November 27, 1991
By Yolanda Reynolds
The Senior Vice President and Executive Editor of the local daily, Robert Ingle, wrote a statement of apology to the Hispanic community for the hurt that was caused by a recent article in the paper regarding gang activity. His apology appeared in the “Perspective” (editorial pages) of the Sunday paper.
The local daily also published, on Friday, an article by MN reporter, Steve Johnson, regarding the hearings held before the Santa Clara County Human Relations Commission. That Thursday Commission meeting began at 3 p.m. and lasted over six hours. The speakers were limited to 3 minute each – with only a few persons allowed to testify for any length of time.
One of those allowed to speak longer was Ernestina García, a long time Mexican American community advocate and one of the founders of La Confederacion de la Raza Unida. It was, in fact, La confederacion that caused the Human Relations Commission to be created in this County in order to deal with just such controversies as those created by the article, “The Children of the Street.”
Garcia chronicled, “a history of insensitivity and racism towards the Mexican Community.” Garcia cited many articles, some from as long ago as the 60’s to this recent article which was published last month in October.
The hearings demonstrated the depth of community displeasure. Among the speakers were community activists, grandparents, parents, students, doctors, lawyers, professors, elected officials, religious leaders, representatives of community organizations such as, Bob Overstreet of the San Jose Park and Recreation Department, Richard Konda, an attorney of the Asian Law Alliance, Esther Medina Gonzales of MACSA and others.
The students who testified were all ages, some as young as elementary students, Tony Kros and Richard Stanton. And others such as high school student, Maria Cabreras, Stanford student, Cindy Avitia, and San Jose State MECHA students, John Morales, Rogelio Alvarado, and Ignacio Hernandez. One of the speakers, Rudy Navarro, the Affirmative Action Officer for the City of San Jose, told the panel that not all “gang” members are bad and are failures in society. He said that as a youth growing up in San Jose, he was a “gang member.”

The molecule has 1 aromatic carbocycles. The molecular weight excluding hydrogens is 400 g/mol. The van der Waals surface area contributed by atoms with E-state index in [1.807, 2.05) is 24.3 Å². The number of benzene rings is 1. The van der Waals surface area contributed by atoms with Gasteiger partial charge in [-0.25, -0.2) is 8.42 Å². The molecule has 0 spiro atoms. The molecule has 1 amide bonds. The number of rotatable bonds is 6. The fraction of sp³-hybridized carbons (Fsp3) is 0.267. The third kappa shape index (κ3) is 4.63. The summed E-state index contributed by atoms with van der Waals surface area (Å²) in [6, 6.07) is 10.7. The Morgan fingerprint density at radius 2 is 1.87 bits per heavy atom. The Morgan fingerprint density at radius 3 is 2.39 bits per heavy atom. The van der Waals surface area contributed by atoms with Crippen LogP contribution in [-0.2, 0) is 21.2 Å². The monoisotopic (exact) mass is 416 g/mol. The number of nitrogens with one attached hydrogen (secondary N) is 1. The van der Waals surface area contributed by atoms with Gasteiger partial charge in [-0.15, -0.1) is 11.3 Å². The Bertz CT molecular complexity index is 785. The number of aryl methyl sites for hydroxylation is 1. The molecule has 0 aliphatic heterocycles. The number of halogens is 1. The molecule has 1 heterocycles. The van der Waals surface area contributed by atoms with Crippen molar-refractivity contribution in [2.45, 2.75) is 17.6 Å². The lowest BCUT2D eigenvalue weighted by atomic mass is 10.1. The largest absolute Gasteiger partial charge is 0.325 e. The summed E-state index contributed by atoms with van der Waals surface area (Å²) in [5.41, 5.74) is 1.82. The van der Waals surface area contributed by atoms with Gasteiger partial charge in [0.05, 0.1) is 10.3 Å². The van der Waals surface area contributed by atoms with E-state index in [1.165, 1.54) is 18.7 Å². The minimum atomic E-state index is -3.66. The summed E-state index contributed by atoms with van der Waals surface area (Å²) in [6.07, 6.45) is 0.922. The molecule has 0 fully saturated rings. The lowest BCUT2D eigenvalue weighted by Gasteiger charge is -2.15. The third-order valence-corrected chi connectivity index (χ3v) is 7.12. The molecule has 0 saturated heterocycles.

Navarro said he joined a gang while at Roosevelt Junior High because that belonging to his own youth group gave him a “sense of identity and belonging somewhere.” Navarro did well in school and is still studying.
Besides working full time with the city of San Jose, Navarro is currently completing his studies on a Master’s degree in Public Administration at San Jose State. He graduated with B.A. from San Jose State.
One of San Jose student, Lorenzo Polanco, said that the article was “about me, I am the college version of (the kids you wrote).”
Maria Ortiz, a mother of six children urged the media, in particular the MN, not to portray “taggers” as youth having a “criminal mind that is uncontrollable.” She says that such characterization is unwarranted and that what the youth seek is an opportunity to express themselves – their artistic abilities are not recognized nor allowed space for expression.
Garcia and other community advocates donate innumerable hours to the supervising of youth activities and art projects at the Barrio Art Gallery. For Dia de los Muertos, this group held a two-day living art exhibit displaying an unforgettable, dramatic and artistic remembrance for the dead at the Barrio Art Gallery. The Gallery is located at 1717 Kammerer.
A number of speakers compared the article, and the manner in which the gang situation was presented, to that of a person shouting “fire” in a crowded theater. Alum Rock Superintendent Larry Aceves said that “the article increased racial tensions.” School principal Lou Henry said, that it (the article) brought tears and anger from the kids in his school. Other educators mentioned increased scuffling and expressions of intolerance.